General Montgomery was very conservative, and perhaps that was what was needed to stabilize the situation in North Africa. He was too conservative, and this was enabled by the vast inflow of resources into Egypt in late 1941 and early 1943. We suspect that Montgomery understood Rommel's tactical principles, and used them (cautiously). Rommel let anti-tank guns fight tanks and used his tanks to fight infantry. The Second Battle of El Alamein suggests that might have been how Montgomery fought the battle. In any case, Montgomery seems to have believed in and used combined arms battle groups, but to a greater degree than Auchinleck (and Dorman-Smith). Given Montgomery's success, he is hard to criticize, except for his style and demeanor. Results justify a great deal, even if we dislike his style and demeanor.
Monday, April 03, 2006
British and Free French troops moved into Syria and Lebanon. The 5th Indian Brigade quickly moved north 15 miles, to Sheikh Meskine, after taking Deraa, immediately after crossing the border. the 1st Royal Fusiliers moved into Kuneitra (familiar from the Yom Kippur War). On the second day, the Free French reached a point only 10 miles from Damascus. After they were blocked for several days, the 5th Indian Brigade was sent as reinforcements.
There were more Australians now involved. The 25th Australian Brigade was ordered to take Metjayun, but encountered heavy resistance. Still, they took Metjayun on 11 June, but the advance was altered to sweep through Jezzine. The 21st Australian Brigade moved north on the coast road. By 12 June, they had reached Sidon, where the Vichy troops were waiting. This is based on the account in Vol.II of the Official History.
Sunday, April 02, 2006
Syria was less of a threat than it had seemed. Apparently, when the Germans saw Rashid Ali's coming collapse in Iraq, they pulled out of Syria, hoping to remove any pretext for a British attack. Syria could wait until they had achieved victory in Russia. They had expended their airborne forces in Crete, and could not use them in Syria.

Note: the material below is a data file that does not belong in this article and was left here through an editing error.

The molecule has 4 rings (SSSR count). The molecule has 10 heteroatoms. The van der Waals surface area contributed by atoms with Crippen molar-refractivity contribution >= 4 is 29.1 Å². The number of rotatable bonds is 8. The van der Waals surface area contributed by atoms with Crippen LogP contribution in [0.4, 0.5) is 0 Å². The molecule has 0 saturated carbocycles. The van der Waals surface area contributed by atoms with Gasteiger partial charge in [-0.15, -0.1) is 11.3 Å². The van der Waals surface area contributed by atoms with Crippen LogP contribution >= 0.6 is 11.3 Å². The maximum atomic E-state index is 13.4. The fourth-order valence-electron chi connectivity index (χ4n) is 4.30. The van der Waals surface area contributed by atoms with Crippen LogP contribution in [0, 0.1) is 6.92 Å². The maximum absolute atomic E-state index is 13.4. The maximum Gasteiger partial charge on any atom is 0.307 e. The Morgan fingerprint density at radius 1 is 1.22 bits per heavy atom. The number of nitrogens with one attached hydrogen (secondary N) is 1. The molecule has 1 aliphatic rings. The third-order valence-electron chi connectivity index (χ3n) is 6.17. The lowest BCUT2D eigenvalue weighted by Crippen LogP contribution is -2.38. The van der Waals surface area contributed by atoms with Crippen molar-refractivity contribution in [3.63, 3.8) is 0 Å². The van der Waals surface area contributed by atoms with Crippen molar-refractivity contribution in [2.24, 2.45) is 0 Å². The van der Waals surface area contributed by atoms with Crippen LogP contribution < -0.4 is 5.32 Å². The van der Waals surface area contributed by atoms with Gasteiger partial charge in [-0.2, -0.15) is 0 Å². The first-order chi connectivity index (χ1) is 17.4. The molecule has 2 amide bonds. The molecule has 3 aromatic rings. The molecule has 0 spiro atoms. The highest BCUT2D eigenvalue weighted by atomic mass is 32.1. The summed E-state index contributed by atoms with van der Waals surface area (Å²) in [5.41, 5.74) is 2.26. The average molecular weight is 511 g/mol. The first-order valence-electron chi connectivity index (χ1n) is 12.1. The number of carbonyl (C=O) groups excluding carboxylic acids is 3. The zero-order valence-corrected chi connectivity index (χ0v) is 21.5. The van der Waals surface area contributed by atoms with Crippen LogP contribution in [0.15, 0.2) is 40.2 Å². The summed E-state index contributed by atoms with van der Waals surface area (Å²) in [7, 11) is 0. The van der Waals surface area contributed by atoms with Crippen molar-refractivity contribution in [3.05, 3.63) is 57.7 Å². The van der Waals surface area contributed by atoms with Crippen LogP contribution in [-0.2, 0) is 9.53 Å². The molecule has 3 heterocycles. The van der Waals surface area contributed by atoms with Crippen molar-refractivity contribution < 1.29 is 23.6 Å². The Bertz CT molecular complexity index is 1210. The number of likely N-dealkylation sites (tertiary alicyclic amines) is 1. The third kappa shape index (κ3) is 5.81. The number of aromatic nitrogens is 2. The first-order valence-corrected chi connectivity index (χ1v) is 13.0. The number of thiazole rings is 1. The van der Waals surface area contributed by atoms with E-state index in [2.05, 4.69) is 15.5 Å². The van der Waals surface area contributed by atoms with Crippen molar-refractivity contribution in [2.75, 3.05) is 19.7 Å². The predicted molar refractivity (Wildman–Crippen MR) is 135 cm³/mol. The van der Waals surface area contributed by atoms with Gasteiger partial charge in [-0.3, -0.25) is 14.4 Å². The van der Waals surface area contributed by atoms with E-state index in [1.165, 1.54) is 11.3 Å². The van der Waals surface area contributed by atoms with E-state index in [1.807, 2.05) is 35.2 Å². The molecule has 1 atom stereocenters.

The British occupation of Syria took five weeks. The French in Syria hated the Free French, and shot at them, even when there was supposed truce, and abused prisoners. The British forces opposing the Vichy troops were an odd-assortment of units, with no cohesion. The air support at the start was meager:
No.11 Squadron (Blenheim IVs), short on aircraft and crews
No.80 Squadron (Hurricanes)
No.3 Squadron RAAF (requipping with Tomahawks)
No.208 Army Cooperation Squadron (one flight of Hurricanes)
X Flight (Gladiators)
The Vichy airforce was much larger. They had 30 bombers and 60 fighters, and these were quickly doubled with arrivals from metropolitan France.
General Wilson commanded the operation. The French were led by General Dentz, the governor. He was located in Beirut, so General Wilson decided to mount an attack there. The 7th Australian Division attacked on the coastal road and on the central road. C Battalion of the Special Service Brigade was attached to the 7th Australian Division. There were also additional units from the 1st Cavalry Division and 6th Australian Division. The right advance was spear-headed by the 5th Indian Brigade, battle-tested veterans. The Free French would follow them. The naval forces included "the 15th Cruiser Squadron (Phoebe, Ajax, with the Coventry, the landing ship Glengyle and eight destroyers). The Vichy French had the destroyers Guipard and Valmy at Beirut.
This is based on the account in Vol.II of the Official History.
Saturday, April 01, 2006
7th Australian Division (two brigades)
2 cavaly regiments from the 1st Cavalry Division
5th Indian Brigade
a Free French force commanded by Genral Legentilhomme
with 6 battalions, one artillery battery, and several tanks
one squadron of armoured cars
one light AA regiment
one heavy AA regiment
one field regiment, RA
C Battalion of the Special Service Brigade (a commando)
This is based on the account in Vol.II of the Official History.